Representatives Huffman and Smith Introduce Voluntary Grazing Permit Retirement Act to Promote Conservation of Public Lands
WASHINGTON, D.C. – Representatives Jared Huffman (D-Calif.)and Adam Smith (D-Wash.) today introduced the Voluntary Grazing Permit Retirement Act, which would give grazing permit holders the flexibility to voluntarily waive their permits on federal lands. This legislation will enable smart land-use practices that compensate ranchers at a fair rate and conserve public lands across the country.
“Voluntarily retiring grazing permits to advance conservation goals on public lands shouldn’t be difficult or costly. I’m glad to join Congressman Smith in this legislation to advance conservation and promote smart land-use by giving ranchers the flexibility they need to overcome barriers to voluntary permit retirement,” said Rep. Jared Huffman. “On top of the benefits to permit holders, this will ease grazing pressure on public lands and help natural ecosystems recover and thrive. It’s a win-win-win for taxpayers, ranchers, and the environment.”
“Retiring grazing permits eases grazing pressure on public lands to the benefit of wildlife and surrounding ecosystems, but the current process for ranchers to retire their permits is difficult, confusing, and costly. The legislation I’m introducing today would give ranchers the flexibility to voluntarily waive their grazing permits on federal lands for market value compensation, removing unnecessary hurdles and creating better outcomes for ranchers and public lands,” said Rep. Adam Smith. “The Voluntary Grazing Permit Retirement Act will support America’s ranchers and advance environmental goals reflected in the Biden-Harris Administration’s ‘America the Beautiful’ initiative to conserve and restore our lands, waters, and wildlife.”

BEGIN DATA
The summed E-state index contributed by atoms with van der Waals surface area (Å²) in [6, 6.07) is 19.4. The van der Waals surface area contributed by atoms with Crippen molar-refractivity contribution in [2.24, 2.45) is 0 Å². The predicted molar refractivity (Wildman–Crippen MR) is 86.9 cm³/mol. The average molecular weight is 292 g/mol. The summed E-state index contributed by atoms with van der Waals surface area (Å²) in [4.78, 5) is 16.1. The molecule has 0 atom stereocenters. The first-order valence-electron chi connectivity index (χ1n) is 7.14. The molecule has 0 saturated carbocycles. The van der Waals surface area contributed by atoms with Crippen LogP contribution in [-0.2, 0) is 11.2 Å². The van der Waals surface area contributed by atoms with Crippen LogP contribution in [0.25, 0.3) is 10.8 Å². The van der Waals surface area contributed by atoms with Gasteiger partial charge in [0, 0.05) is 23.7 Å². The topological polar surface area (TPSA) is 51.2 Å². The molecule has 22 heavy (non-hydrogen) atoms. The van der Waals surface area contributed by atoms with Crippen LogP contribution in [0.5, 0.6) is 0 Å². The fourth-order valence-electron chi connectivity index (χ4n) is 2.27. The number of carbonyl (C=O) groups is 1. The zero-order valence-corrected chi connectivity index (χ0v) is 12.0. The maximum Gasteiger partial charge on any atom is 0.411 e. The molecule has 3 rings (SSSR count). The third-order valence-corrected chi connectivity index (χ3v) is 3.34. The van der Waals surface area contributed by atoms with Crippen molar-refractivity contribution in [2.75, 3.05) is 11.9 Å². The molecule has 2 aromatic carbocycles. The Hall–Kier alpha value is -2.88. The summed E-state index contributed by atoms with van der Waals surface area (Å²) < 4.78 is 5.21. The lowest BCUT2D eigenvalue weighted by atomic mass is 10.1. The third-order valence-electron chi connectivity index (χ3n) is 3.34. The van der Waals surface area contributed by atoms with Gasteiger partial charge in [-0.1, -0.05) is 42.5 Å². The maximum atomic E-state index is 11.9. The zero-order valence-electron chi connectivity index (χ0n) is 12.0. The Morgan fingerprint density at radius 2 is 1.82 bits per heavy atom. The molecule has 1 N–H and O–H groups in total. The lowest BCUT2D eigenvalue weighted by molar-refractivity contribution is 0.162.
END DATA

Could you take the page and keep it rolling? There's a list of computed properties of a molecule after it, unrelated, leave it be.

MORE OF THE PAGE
The Voluntary Grazing Permit Retirement Act is endorsed by Sierra Club, Natural Resources Defense Council, Defenders of Wildlife, American Bird Conservancy, Wilderness Watch, Western Watersheds Project, Predator Defense, Horses for Life Foundation, Animal Welfare Institute, Center for Biological Diversity, Kettle Range Conservation Group, WildEarth Guardians, Southern Utah Wilderness Alliance, and Oregon Natural Desert Association.
The Voluntary Grazing Permit Retirement Act uses market-based incentives to reduce conflicts on federal public lands and increase flexibility for federal grazing permittees. Current laws and regulations either do not allow for the retirement of grazing permits or else they make the process unnecessarily difficult and uncertain.
The Voluntary Grazing Permit Retirement Act would allow grazing permit holders the option to voluntarily waive their permits to graze on federal lands in exchange for equitable compensation paid by private parties. The federal agency would then be directed to retire the associated grazing allotment from further grazing activity. The legislation would place a cap on the number of permits that can be retired each year.
The Voluntary Grazing Permit Retirement Act would:
- Give ranchers more options.
- Create market-based and voluntary conservation opportunities.
- Reduce conflicts between livestock, recreation, hunting, wildlife, and more.
- Allow appropriate local response to drought and climate change.
- Allow for permanent existing conservation agreements to become permanent.
- Reduce federal government costs, which are not covered by very low grazing fees.
- Allow soils and vegetation to sequester carbon, especially in marginal grazing land.
- Reduce conflict with cougars, grizzly bears, wolves, and coyotes.
- Reduce disease spread between livestock and wildlife (e.g., bighorn sheep).
- Help create landscape connectivity for wildlife migration corridors.
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